Never miss a great news story!
Get instant notifications from Economic Times
AllowNot now

You can switch off notifications anytime using browser settings.
Stock Analysis, IPO, Mutual Funds, Bonds & More
  • Sudhakar Shanbhag

    Chief Investment Officer, Kotak Mahindra Life Insurance Company Limited
    He plays an important role in developing and managing investment structures, processes and practices to enable customers reap benefits. He has been part of Kotak Mahindra Group in varying capacities for over two decades. A chartered accountant and a widely quoted knowledge leader in the investment domain, he comes with over 2 decades of work experience.

Deep structural reforms only way to reverse economic slowdown

The government has limited scope to do stimulus given the fiscal constraints.

Aug 22, 2019, 09.27 PM IST
Getty Images
Net profit of Nifty for the June quarter increased by 1.8 per cent on a yearly basis, which was marginally above expectations. The earnings were supported by low base of banks, which were offset by marked decline in profits in automobiles and components as well as oil & gas and consumable fuels sectors.

The net profit growth for FY20, which started with high teens and above is now been downgraded to low teens or lower. Further downgrades to earnings seem to be a possibility due to domestic consumption and investment sectors, including autos, capital goods, construction material and consumer durables, which depict continued subdued demand conditions as well as global economic slowdown putting pressure on global commodity and IT sectors.

It is evident that deep structural reforms may be the only option to reverse the current economic slowdown and increase India’s investment and GDP growth rates. The government has limited scope to do stimulus given the fiscal constraints. The Budget has also raised taxes across the board, which will curtail consumption. The RBI may cut policy rates by another 15 to 40 bps, but may not be sufficient to revive economic growth, since bank lending and borrowing rates have not fallen much due to various reasons. Households too have slowed down on their consumption due to their discomfort with regards to general economic conditions whereas a dip in household savings rate has also been observed.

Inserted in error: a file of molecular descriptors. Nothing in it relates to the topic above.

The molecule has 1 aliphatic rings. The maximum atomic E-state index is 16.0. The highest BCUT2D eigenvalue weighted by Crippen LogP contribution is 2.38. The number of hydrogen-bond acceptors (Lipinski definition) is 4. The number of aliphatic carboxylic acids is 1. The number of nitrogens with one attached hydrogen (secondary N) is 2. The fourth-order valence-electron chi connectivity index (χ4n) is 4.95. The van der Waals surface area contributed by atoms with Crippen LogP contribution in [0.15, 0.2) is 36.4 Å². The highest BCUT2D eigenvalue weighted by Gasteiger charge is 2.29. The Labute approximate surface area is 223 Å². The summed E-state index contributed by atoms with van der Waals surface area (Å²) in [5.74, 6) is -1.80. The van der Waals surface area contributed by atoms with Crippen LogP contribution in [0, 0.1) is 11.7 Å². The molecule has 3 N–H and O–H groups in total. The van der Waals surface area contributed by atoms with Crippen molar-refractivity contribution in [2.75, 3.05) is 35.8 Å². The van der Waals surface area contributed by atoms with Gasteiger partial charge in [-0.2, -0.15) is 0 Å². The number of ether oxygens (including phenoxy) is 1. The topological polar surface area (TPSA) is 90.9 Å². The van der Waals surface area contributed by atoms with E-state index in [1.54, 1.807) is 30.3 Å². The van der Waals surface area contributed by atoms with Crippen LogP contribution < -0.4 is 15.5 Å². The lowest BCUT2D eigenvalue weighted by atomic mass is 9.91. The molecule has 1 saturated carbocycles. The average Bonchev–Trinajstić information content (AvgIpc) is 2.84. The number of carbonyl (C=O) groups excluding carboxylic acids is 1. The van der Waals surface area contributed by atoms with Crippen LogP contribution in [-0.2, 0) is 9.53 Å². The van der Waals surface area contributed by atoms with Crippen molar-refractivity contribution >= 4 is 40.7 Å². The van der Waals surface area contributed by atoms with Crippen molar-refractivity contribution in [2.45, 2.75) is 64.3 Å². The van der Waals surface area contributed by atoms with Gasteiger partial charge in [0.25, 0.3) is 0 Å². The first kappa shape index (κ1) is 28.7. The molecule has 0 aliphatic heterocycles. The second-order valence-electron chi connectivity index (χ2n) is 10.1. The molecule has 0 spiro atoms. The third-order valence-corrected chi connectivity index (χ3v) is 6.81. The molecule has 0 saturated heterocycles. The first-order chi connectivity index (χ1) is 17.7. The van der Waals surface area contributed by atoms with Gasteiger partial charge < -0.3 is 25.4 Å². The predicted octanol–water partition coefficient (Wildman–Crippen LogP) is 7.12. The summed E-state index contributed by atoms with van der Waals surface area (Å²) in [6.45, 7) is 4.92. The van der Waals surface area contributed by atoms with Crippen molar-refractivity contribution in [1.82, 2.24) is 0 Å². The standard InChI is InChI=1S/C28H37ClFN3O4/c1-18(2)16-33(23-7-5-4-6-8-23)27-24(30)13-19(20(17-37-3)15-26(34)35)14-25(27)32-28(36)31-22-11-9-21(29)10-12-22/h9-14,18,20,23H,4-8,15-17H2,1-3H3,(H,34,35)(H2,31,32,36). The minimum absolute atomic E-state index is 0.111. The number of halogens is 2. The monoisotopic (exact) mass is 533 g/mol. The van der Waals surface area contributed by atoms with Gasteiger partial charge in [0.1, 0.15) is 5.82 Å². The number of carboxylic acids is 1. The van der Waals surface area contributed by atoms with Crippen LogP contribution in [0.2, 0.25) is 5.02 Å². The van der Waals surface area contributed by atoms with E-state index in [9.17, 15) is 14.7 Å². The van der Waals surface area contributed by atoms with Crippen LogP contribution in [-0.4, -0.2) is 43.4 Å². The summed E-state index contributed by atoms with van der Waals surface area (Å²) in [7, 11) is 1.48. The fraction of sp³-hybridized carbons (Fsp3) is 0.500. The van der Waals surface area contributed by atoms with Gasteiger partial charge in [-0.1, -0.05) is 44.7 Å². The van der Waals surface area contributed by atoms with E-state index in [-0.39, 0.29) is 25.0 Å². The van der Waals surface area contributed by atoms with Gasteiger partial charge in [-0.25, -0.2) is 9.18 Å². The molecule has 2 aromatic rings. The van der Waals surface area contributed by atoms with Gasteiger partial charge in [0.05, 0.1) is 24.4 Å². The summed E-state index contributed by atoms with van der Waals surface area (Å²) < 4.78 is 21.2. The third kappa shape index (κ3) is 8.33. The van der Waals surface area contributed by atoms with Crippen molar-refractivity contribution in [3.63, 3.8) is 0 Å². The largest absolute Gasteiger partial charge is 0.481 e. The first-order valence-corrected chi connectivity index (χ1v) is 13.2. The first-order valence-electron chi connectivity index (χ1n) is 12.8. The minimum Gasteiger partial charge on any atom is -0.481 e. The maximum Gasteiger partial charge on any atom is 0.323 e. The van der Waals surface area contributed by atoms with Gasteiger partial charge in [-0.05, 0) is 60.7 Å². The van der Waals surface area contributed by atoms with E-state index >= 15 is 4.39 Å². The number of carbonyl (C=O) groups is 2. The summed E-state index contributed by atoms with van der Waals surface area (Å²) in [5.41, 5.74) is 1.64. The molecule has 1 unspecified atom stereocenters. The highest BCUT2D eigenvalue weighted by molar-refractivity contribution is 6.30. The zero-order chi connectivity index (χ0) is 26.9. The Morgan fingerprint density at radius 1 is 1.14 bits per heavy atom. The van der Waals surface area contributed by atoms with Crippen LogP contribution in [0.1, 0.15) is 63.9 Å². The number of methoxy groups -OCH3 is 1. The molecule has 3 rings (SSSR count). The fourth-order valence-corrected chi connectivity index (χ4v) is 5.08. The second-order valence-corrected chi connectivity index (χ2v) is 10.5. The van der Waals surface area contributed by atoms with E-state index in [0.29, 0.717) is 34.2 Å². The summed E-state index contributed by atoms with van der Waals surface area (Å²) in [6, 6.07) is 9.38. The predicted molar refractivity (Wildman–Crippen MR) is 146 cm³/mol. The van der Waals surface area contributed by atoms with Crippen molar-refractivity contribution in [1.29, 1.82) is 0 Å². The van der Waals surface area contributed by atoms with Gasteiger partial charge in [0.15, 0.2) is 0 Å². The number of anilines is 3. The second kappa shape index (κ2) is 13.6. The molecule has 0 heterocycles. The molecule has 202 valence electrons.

India’s broad market valuations may look reasonable compared with historical average with the recent correction in the market. However, overall valuations offer little in terms of investment inputs currently, even less than usual given large price value distortions across the market.

The current market makes investing more difficult due to the large variations where we find a section of the market super expensive and the other section super cheap, the continuation of price value distortions across entire market valuation spectrum for long periods of time thanks to central banks pumping money thus diluting the concept of risk as also uncertain global and domestic macroeconomic conditions.

Bond yields no longer represent correct level of risks to companies cash flows since loose monetary policies of global central banks have suppressed the yields, where low risk free rates may not necessarily mean low cost of equity. The only hope seems to be that global liquidity (with quite a lot of government debt yielding negative returns) chases markets such as India where there is still growth available relative to the world.
(Disclaimer: The opinions expressed in this column are that of the writer. The facts and opinions expressed here do not reflect the views of
Add Your Comments
Commenting feature is disabled in your country/region.
Download The Economic Times Business News App for the Latest News in Business, Sensex, Stock Market Updates & More.

Other useful Links

Copyright © 2019 Bennett, Coleman & Co. Ltd. All rights reserved. For reprint rights: Times Syndication Service